The ‘change the date’ campaign isn't new. First Nations have been fighting for it for years.

If you’ve been paying any kind of attention to the media recently, you’d know there’s been a great storm brewing over the past couple of weeks. There have been calls for change, there have been comments sections filled with death threats and pure rage. 

You might think it was a news event of great significance causing such anger. Also, this was the response to the rebranding of a cheese company. 

Now death threats over cheese?

Sure, I guess I understand to some degree as that was my reaction to being diagnosed as lactose intolerant but over the name of a cheese company? Is this the country we have become or is this the country we’ve always been?

I would say yes to both.

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Change is not often accepted easily by the best of us but time and time again, Australians reiterate their unwillingness to change, to become a more inclusive nation and it feels as though death threats over this renaming is a new low.

There are so many things that need to change in Australia for it to become a country where it is just as fair and equal for First Nations peoples. But how are we meant to make meaningful and impactful change if death threats are what you get for advocating for the renaming of a cheese brand?

There are so many things that need to change.

Of course, all of this happened in January which is when the furore begins to get louder each year as we inch closer to the January 26.

'Australia Day'. Invasion Day. Survival Day.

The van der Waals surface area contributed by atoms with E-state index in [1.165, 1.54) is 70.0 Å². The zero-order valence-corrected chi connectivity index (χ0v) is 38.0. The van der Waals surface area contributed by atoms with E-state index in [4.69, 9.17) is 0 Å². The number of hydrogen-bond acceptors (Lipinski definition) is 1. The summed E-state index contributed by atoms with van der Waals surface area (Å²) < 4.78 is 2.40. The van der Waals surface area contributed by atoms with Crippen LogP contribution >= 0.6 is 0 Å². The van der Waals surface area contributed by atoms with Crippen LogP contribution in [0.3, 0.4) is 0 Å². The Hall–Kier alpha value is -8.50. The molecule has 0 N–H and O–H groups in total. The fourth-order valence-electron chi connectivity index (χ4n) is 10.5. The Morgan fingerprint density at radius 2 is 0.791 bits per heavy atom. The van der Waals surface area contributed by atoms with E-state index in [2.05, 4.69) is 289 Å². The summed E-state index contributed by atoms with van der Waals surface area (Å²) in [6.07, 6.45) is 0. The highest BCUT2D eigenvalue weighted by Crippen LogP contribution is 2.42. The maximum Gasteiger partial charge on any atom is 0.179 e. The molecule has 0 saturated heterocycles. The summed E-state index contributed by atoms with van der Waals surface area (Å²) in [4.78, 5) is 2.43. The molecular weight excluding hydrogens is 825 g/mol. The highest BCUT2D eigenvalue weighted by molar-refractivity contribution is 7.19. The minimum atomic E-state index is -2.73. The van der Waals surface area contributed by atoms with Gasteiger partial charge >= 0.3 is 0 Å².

This is probably the most prominent First Nations issue if we’re measuring by the amount of times it appears in the media. More often than not, it is spun in a negative light by mainstream media to portray First Nations people as "angry and ungrateful".

As a Gamilaroi, Muruwari, Kooma and Gunggari woman, I’m not sure how to be happy or what there’s to be grateful for when Australians consistently attack First Nations people. 


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Don’t get me wrong, I’m privileged in that I have access to healthcare and an education but I’m not so grateful for the government tearing my family apart, knowing I’m more likely to die years earlier than my non-First Nations counterparts and having the person with the most authority in this country lack the guts to change the date because he fails to have a holistic understanding of the issue himself.

What I think Australians often fail to note is that the calls to change the date have been ongoing for decades. 

It is not a new movement and it is not related to ~snowflake, social justice seeking lefties~ despite what many Australians might say.

Our own Prime Minister, who seems to be stuck in a mentality from a few decades ago, this week said “it wasn’t particularly a flash day for the people on those vessels either”; an obvious attempt to draw a non-existent parallel between the experiences of guilty convicts and an established society of Aboriginal people.

If we take a moment to step back and listen to the change the date movement, you would see it is quite literally - and only - a call to change the date. When you take politics out of it, it’s not quite a big deal, is it?

So why are people so threatened by it? Why do people continue to remain in ignorance with the false argument that Aboriginal people are trying to take something away from them? 

If our Prime Minister believes it wasn’t a “flash date” for those on the first fleet, why doesn’t he change the date? 

It just highlights that January 26 is a painful date not just for First Nations people but for every Australian.

I find myself growing wearier with this argument each year but I see more young people supporting the cause which overwhelms me with hope.

It leaves the question begging but when will we have a leader in Australia’s top job who will change the date?

Changing the date would be, will be, a huge step towards reconciling this nation and acknowledging the pain inflicted on First Nations people, instead of celebrating this country that was built on genocide on the day it all began.

I can’t wait for a Prime Minister to take a stand… and I can’t wait for the day this country has no adults that will throw a hissy fit when the name of a cheese brand is changed.

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